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After the Bar

Professional Development

To Advocate or to Lawyer: Being Socially Active in a Lawyering World

Taalib Saber

To Advocate or to Lawyer: Being Socially Active in a Lawyering World

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As attorneys, we take an oath to uphold the tenets and provisions of the Constitution at all times, even when we are not acting in our capacity as representatives of the court. Attorneys are duty-bound to represent their clients zealously, have candor toward the tribunal, and quite simply, argue the facts.

What happens when you blur the lines between being a representative of the court while also trying to maintain a personal life of activism and awareness? Is it possible to uphold your duties to the court while advocating for the social issues that you are most passionate about? As a community activist and attorney, these are questions that I grapple with regularly.

Advocating for social justice issues as an attorney has limits. We must always be mindful of these constraints. We cannot act above or outside of the law in the name of bringing about change. Those of us in the legal field are held to a higher standard because we took an oath, and our communities and the legal organizations in which we participate look to us for guidance.

When it seems that your social justice advocacy conflicts with your practice of law, you must ask yourself if the pros outweigh the cons. It is your duty to review and research thoroughly the risks of engaging in certain activities. Is it worth potentially losing your bar license? Your job? When you are unsure of the potential risks, it is always a good idea to reach out to your legal peers or your local and state bar ethics committee to seek further guidance.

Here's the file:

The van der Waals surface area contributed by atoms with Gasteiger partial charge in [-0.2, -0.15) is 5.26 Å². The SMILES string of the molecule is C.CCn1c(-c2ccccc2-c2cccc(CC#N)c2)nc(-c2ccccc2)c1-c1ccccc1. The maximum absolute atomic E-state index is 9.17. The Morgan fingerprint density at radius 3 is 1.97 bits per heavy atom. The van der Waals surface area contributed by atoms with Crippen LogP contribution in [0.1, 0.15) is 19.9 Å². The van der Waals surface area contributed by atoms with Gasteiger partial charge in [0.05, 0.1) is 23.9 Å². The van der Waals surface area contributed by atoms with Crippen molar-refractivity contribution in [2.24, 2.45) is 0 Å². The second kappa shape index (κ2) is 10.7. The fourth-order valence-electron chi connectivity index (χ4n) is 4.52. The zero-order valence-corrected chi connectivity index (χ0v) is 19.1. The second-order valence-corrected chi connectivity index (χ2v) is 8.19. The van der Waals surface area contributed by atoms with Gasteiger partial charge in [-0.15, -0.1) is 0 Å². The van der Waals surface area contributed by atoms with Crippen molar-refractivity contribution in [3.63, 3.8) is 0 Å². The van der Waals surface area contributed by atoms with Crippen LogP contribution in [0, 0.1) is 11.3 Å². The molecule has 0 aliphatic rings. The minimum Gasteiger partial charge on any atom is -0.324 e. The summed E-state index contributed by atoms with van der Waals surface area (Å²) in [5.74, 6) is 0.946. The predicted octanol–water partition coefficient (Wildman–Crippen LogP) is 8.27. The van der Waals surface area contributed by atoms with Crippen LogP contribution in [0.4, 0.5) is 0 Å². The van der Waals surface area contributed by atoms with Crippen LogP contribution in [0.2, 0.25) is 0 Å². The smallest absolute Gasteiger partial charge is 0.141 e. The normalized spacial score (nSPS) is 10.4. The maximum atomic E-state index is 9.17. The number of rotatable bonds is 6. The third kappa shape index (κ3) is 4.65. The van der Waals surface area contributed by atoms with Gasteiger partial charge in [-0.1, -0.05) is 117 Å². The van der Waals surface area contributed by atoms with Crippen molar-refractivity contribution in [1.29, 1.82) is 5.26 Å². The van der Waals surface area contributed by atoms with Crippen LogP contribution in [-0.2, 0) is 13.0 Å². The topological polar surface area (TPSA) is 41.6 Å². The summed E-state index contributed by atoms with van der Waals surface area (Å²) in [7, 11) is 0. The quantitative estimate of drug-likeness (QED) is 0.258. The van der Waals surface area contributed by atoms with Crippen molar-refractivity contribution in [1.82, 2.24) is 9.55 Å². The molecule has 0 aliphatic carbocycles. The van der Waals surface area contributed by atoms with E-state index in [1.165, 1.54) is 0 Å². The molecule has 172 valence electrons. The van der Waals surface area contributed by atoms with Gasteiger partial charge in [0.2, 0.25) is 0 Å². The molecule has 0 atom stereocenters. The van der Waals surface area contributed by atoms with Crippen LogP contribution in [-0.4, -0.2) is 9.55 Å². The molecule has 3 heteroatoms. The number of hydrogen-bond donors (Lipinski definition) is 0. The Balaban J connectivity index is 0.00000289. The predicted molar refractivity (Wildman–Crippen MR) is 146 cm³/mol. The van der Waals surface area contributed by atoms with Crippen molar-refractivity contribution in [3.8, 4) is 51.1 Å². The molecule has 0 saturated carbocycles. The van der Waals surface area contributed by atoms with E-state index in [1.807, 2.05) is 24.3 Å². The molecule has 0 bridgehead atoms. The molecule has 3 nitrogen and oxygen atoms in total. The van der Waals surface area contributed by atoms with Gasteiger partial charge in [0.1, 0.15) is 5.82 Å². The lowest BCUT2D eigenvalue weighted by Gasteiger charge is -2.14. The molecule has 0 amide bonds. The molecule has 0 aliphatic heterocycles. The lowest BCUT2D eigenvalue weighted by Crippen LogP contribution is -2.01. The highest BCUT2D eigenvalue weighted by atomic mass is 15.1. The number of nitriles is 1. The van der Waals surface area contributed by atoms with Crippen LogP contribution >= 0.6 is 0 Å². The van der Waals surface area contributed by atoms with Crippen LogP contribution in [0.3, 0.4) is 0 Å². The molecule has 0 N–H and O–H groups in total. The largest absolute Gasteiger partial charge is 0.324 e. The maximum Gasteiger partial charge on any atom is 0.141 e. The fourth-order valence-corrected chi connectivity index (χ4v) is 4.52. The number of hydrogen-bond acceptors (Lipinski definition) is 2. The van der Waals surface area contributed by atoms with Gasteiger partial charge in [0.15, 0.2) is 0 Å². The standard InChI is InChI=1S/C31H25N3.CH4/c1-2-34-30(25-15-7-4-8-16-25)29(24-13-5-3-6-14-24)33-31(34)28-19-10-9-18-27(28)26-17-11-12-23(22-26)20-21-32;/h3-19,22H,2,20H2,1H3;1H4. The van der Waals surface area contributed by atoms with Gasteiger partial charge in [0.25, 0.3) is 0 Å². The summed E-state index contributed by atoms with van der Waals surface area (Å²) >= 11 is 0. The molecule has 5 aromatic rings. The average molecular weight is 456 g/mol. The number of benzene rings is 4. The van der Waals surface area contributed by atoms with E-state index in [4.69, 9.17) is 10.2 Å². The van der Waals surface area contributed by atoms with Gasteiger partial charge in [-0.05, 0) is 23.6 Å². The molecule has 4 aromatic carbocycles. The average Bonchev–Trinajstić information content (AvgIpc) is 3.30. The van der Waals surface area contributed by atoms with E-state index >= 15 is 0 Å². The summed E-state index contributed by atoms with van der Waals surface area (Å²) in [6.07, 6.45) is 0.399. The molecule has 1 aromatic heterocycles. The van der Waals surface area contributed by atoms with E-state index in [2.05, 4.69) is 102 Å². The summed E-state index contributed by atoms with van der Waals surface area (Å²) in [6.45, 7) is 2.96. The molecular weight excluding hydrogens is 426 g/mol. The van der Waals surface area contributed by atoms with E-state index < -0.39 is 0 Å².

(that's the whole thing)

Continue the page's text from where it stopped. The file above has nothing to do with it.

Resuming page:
As an advocate and lawyer, I have found ways to engage in meaningful change without jeopardizing the integrity of both my career and my personal beliefs. The two most important to me are mentorship and education. Mentoring youth in your community is a powerful means to effectuate change. The elders within a community represent where a movement for change is currently, but our youth will carry the torch that moves us forward. For education, several organizations, like the Movement for Black Power and the Tubman House, offer courses that educate the community about politics and constitutional rights. Specifically, these courses teach participants how state and local politics affect our communities and provide participants with the tools to interact with law enforcement safely.

These are merely a couple of examples of ways to engage in social change while upholding the integrity of the profession. As you engage in social justice advocacy, get creative and passionate, but never lose sight of your duty as a member of the bar. As attorneys, we are all aware that we do not have the same privileges as private citizens to advocate for our beliefs without facing personal and professional consequences. However, this should not deter you from zealously advocating for issues that you are passionate about and that affect your community. Remember that as attorneys, we must be judicious in our advocacy, too.